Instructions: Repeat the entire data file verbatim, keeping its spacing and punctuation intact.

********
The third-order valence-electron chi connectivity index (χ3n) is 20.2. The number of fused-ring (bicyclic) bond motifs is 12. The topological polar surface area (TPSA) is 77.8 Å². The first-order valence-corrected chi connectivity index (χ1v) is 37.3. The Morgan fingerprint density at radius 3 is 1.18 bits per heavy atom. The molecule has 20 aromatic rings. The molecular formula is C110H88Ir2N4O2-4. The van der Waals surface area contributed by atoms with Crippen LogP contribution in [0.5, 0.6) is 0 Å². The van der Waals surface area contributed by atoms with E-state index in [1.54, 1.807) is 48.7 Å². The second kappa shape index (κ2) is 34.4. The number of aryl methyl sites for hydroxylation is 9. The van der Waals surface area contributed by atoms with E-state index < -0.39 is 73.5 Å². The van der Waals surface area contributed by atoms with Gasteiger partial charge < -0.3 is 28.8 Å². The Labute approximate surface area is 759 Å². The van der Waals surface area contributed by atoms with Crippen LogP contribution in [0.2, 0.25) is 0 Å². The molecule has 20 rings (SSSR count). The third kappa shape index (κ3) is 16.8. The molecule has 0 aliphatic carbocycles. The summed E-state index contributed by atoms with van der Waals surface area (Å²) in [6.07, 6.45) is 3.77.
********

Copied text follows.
The third-order valence-electron chi connectivity index (χ3n) is 20.2. The number of fused-ring (bicyclic) bond motifs is 12. The topological polar surface area (TPSA) is 77.8 Å². The first-order valence-corrected chi connectivity index (χ1v) is 37.3. The Morgan fingerprint density at radius 3 is 1.18 bits per heavy atom. The molecule has 20 aromatic rings. The molecular formula is C110H88Ir2N4O2-4. The van der Waals surface area contributed by atoms with Crippen LogP contribution in [0.5, 0.6) is 0 Å². The van der Waals surface area contributed by atoms with E-state index in [1.54, 1.807) is 48.7 Å². The second kappa shape index (κ2) is 34.4. The number of aryl methyl sites for hydroxylation is 9. The van der Waals surface area contributed by atoms with E-state index < -0.39 is 73.5 Å². The van der Waals surface area contributed by atoms with Gasteiger partial charge < -0.3 is 28.8 Å². The Labute approximate surface area is 759 Å². The van der Waals surface area contributed by atoms with Crippen LogP contribution in [0.2, 0.25) is 0 Å². The molecule has 20 rings (SSSR count). The third kappa shape index (κ3) is 16.8. The molecule has 0 aliphatic carbocycles. The summed E-state index contributed by atoms with van der Waals surface area (Å²) in [6.07, 6.45) is 3.77.